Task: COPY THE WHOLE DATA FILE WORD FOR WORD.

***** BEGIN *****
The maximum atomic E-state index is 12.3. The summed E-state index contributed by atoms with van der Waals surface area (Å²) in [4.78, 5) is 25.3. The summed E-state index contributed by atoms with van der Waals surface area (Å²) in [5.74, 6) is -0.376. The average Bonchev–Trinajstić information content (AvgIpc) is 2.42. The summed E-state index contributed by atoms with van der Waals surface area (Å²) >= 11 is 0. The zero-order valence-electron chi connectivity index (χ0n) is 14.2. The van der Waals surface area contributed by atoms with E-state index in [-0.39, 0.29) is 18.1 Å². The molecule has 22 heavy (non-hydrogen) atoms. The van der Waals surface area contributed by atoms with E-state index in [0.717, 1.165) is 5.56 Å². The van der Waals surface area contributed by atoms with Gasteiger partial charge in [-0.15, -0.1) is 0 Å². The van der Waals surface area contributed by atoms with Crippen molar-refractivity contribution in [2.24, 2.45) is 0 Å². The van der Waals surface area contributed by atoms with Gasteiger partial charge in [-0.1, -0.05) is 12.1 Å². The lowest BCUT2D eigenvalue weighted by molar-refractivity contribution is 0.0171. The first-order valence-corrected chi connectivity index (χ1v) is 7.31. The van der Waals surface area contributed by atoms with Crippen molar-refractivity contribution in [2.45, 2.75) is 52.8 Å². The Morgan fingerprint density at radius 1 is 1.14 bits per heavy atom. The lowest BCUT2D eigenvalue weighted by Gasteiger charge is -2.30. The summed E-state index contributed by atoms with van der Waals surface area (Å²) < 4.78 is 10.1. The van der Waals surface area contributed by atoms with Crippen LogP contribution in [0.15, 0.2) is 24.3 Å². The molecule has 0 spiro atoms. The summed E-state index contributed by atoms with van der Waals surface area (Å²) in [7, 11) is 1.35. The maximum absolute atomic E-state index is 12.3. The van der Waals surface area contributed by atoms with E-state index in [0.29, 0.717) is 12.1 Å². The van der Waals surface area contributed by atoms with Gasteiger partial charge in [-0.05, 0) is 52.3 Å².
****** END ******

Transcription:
The maximum atomic E-state index is 12.3. The summed E-state index contributed by atoms with van der Waals surface area (Å²) in [4.78, 5) is 25.3. The summed E-state index contributed by atoms with van der Waals surface area (Å²) in [5.74, 6) is -0.376. The average Bonchev–Trinajstić information content (AvgIpc) is 2.42. The summed E-state index contributed by atoms with van der Waals surface area (Å²) >= 11 is 0. The zero-order valence-electron chi connectivity index (χ0n) is 14.2. The van der Waals surface area contributed by atoms with E-state index in [-0.39, 0.29) is 18.1 Å². The molecule has 22 heavy (non-hydrogen) atoms. The van der Waals surface area contributed by atoms with E-state index in [0.717, 1.165) is 5.56 Å². The van der Waals surface area contributed by atoms with Gasteiger partial charge in [-0.15, -0.1) is 0 Å². The van der Waals surface area contributed by atoms with Crippen molar-refractivity contribution in [2.24, 2.45) is 0 Å². The van der Waals surface area contributed by atoms with Gasteiger partial charge in [-0.1, -0.05) is 12.1 Å². The lowest BCUT2D eigenvalue weighted by molar-refractivity contribution is 0.0171. The first-order valence-corrected chi connectivity index (χ1v) is 7.31. The van der Waals surface area contributed by atoms with Crippen molar-refractivity contribution in [2.45, 2.75) is 52.8 Å². The Morgan fingerprint density at radius 1 is 1.14 bits per heavy atom. The lowest BCUT2D eigenvalue weighted by Gasteiger charge is -2.30. The summed E-state index contributed by atoms with van der Waals surface area (Å²) < 4.78 is 10.1. The van der Waals surface area contributed by atoms with Crippen LogP contribution in [0.15, 0.2) is 24.3 Å². The molecule has 0 spiro atoms. The summed E-state index contributed by atoms with van der Waals surface area (Å²) in [7, 11) is 1.35. The maximum absolute atomic E-state index is 12.3. The van der Waals surface area contributed by atoms with E-state index in [0.29, 0.717) is 12.1 Å². The van der Waals surface area contributed by atoms with Gasteiger partial charge in [-0.05, 0) is 52.3 Å².